The Walden Effect: Farming, simple living, permaculture, and invention.

How to Make Apple Cider in a Juicer

Apple ciderAfter giving away, saucing, and drying two thirds of our traded apples, I've been pondering making cider out of the rest.  Mark suggested seeing what the juicer would do with them, but I creased my brow and denied its utility for all I was worth.  "We'll have to cut them up and it'll take hours!" I moaned, thinking of the cider press a friend has offered to lend us.

But, in the end, Mark's reasoning prevailed.  He reminded me that another friend had tried out a similar press recently and found it to be more trouble than it was worth.  Add to that the fact that the presses weigh a ton (not quite literally), and it suddenly looked more interesting to try home juicing.

Despite what other folks will tell you, there's no need to cut out bad spots, cores, or stems before making cider.  Just cut your apples up enough that they'll fit in the juicer (quarters in our case), mash them in, and cider will come pouring out the other end.  Wait a little bit and skim off the foam and your cider is ready to drink.  (Don't fall for the government's line that you risk dying a horrible death if you drink unpasteurized cider --- cooking the cider makes it taste like apple juice and my stomach at least can handle a few germs in the pursuit of good flavor.)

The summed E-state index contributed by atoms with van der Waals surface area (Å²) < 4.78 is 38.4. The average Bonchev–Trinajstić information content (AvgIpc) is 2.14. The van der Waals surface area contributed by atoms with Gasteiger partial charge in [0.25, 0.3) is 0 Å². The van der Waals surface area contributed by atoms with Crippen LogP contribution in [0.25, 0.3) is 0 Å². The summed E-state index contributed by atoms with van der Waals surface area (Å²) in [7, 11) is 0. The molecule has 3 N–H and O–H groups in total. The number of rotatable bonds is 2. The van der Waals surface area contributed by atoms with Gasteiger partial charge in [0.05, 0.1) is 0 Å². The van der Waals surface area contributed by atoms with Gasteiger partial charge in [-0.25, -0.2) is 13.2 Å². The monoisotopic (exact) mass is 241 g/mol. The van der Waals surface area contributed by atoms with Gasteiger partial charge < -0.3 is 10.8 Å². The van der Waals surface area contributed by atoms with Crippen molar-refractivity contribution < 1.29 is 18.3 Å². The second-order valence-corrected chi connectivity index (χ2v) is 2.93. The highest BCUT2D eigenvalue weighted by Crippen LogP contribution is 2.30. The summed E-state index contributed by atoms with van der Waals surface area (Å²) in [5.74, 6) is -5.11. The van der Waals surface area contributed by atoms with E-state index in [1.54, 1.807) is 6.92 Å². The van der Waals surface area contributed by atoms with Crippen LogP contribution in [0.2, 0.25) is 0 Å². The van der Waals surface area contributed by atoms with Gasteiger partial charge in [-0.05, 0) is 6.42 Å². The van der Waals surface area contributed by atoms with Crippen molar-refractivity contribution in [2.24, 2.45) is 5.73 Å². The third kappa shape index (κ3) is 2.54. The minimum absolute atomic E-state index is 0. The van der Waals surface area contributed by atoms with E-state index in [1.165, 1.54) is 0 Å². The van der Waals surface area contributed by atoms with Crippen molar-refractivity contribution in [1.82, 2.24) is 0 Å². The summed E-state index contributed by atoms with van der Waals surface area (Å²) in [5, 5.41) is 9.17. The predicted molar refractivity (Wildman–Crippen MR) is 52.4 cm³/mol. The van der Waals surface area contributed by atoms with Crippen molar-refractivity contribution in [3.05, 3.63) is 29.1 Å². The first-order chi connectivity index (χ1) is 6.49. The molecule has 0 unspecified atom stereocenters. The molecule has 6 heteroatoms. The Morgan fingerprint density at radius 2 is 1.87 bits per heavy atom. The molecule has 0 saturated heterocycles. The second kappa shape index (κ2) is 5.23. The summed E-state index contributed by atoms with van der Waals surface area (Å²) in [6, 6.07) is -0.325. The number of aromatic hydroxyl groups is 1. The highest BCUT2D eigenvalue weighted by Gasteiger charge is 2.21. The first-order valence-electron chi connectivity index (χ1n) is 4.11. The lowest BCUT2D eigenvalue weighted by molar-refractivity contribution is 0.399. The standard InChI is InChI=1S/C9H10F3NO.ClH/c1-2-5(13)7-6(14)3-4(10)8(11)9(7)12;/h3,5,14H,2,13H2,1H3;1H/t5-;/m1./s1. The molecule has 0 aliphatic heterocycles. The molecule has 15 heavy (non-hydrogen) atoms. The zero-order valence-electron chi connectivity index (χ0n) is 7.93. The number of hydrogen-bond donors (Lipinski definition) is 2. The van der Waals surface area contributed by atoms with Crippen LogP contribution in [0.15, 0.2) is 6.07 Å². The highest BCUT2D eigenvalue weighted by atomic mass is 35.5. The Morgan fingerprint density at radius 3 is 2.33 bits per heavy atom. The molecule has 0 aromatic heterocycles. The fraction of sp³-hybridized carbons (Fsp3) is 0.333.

The end result --- both of us were right.  It took me about 45 minutes to turn a fourth of a bushel of apples into a little less than half a gallon of juice, but that's probably about the same amount of time (or less) than it would have taken to use the press.  I still had time to crack out a bunch of raw Chinese chestnuts to make pesto for supper (a pesto that Mark and I agreed tasted much better than pesto made with walnuts!)  Even though the garden has slowed down, it looks like we'll be busy squirreling away apples and chestnuts from friends for another few weeks yet.

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About us: Anna Hess and Mark Hamilton spent over a decade living self-sufficiently in the mountains of Virginia before moving north to start over from scratch in the foothills of Ohio. They've experimented with permaculture, no-till gardening, trailersteading, home-based microbusinesses and much more, writing about their adventures in both blogs and books.

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How is this cider? You would have to leave it to ferment for at least a week to achieve any alcohol content, and with the yeast in the skins you'd get 2-3% maximum. It's more like apple juice.

Comment by Rory Holland Thu Apr 21 05:15:11 2011
I suspect you might be British? Around here, we call raw, unfermented apple juice without all of the gunk strained out of it cider. Apple juice is clear and, generally, cooked. The fermented version (that I know is just called "cider" elsewhere) is usually called "hard cider" here to distinguish the two.
Comment by anna Thu Apr 21 07:44:51 2011